Stephen Allen Benson

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Stephen Allen Benson
Stephen Allen Benson.jpg
2nd President of Liberia
In office
January 7, 1856 – January 4, 1864
Vice President Beverly Page Yates
Daniel Bashiel Warner
Preceded by Joseph Jenkins Roberts
Succeeded by Daniel Bashiel Warner
3rd Vice President of Liberia
In office
January 2, 1854 – January 7, 1856
President Joseph Jenkins Roberts
Preceded by Anthony D. Williams
Succeeded by Beverly Page Yates
Personal details
Born (1816-05-21)May 21, 1816
Cambridge, Maryland, United States
Died January 24, 1865(1865-01-24) (aged 48)
Grand Bassa County, Liberia
Political party Republican

Stephen Allen Benson (May 21, 1816 – January 24, 1865) served as the 2nd President of Liberia from 1856 to 1864. Prior to that, he served as the 3rd Vice President of Liberia from 1854 to 1856 under President Joseph Jenkins Roberts.

Benson was born in Cambridge, Maryland, United States, to free African American parents.1 In 1822, his family expatriated to the newly created country of Liberia, on the ship Brig Strong.2 Shortly after his arrival in August 1822, the colony was taken over by African natives, holding Benson and his relatives captives for four months.

For four years, he was a military shopkeeper. He was also a private secretary to Thomas Buchanan, the last of Liberia's white governors. Benson later became a successful businessman. Benson joined the militia in 1835 and in 1842 became a delegate to the Colonial Council. After Liberia's independence in 1847 he became a judge. He was also a Methodist preacher.

Presidency (1856–64)

In 1853 Benson became the vice president to Joseph Jenkins Roberts, and after Roberts left office in 1856 Benson succeeded Roberts as president.

Foreign relations

Benson obtained the recognition of Liberia from Belgium in 1858. In 1862 Benson also achieved diplomatic recognition from the United States. That same year he visited Europe, and obtained recognition from Italy. Norway and Sweden recognized Liberia either in 1863 or 1849, Haiti in 1864 or 1849 (accounts differ).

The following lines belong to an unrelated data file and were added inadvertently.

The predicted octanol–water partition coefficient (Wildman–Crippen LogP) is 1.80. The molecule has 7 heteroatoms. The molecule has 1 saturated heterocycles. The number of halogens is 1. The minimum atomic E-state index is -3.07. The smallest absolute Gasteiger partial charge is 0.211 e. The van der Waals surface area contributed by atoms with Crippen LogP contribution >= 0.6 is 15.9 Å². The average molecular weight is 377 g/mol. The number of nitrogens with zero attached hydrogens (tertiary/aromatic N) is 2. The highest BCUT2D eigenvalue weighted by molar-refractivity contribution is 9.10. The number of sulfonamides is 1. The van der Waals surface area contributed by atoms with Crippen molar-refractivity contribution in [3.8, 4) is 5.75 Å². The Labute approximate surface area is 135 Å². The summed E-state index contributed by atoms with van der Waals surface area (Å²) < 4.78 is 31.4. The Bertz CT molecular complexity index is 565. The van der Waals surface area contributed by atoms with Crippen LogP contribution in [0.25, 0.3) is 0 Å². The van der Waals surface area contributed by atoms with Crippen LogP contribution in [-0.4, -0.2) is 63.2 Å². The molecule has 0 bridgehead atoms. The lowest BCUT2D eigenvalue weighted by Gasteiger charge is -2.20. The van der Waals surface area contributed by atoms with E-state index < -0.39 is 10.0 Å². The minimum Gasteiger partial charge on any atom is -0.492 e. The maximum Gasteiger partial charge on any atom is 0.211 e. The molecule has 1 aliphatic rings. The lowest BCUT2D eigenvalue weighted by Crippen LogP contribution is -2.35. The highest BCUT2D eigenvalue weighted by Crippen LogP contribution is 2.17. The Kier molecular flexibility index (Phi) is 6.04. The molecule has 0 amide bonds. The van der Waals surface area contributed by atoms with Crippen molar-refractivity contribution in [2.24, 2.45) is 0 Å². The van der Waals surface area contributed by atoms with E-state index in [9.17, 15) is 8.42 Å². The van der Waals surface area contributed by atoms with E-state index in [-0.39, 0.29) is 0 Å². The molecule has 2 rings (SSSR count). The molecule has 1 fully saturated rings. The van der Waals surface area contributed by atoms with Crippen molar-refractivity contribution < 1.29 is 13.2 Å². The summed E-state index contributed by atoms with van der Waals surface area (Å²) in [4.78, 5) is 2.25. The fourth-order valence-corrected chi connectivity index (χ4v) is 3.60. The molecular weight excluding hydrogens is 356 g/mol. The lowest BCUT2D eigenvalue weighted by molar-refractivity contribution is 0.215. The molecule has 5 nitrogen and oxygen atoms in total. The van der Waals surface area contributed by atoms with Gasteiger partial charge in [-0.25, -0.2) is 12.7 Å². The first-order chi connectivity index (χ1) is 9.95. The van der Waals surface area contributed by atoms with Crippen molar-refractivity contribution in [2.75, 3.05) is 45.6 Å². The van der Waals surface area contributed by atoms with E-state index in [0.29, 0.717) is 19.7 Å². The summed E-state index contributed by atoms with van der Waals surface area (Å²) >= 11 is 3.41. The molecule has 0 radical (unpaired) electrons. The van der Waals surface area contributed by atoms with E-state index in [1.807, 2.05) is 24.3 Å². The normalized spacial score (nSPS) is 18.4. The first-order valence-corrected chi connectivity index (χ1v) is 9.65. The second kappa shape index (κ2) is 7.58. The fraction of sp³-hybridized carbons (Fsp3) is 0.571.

Expansion; relations with indigenous people

In 1857 Benson organized the annexation of Republic of Maryland. Benson, who knew many indigenous languages, sought collaboration with the native tribes, in contrast to previous Liberian policy, which emphasized American-Liberian superiority and Western customs. Regrettably, this new policy remained largely unimplemented. By 1860, through treaties and purchases with local African leaders, Liberia had extended its boundaries to include a 600 mile (1000 km) coastline.

Finances

Whereas government revenue decreased as a result of the restrictive law, increased military spending to suppress the numerous revolts and wars added to the public deficit. This deteriorated an already precarious financial situation. Consequently, the Liberian Government faced financial bankruptcy on more than one occasion. The overall Liberian economy was also contracting during these years, as palm kernel oil exports to the U.S. declined. This was due to competition from the whale oil industry and the new mineral oil industry, still in its infancy. Whereas palm kernel oil was once a prized source for lantern light oil, market tastes had changed. This would also prove true of certain coffee exports, as Coffee Arabica would replace blends grown and traded locally as the world markets flavor of choice after this period.

Retirement

After the end of his presidency Benson retired to his coffee plantation in Grand Bassa County where he died in 1865.

See also

References

Further reading

External links

Political offices
Preceded by
Anthony D. Williams
Vice President of Liberia
1853–1856
Succeeded by
Beverley Yates
Preceded by
Joseph Jenkins Roberts
President of Liberia
1856–1864
Succeeded by
Daniel Bashiel Warner







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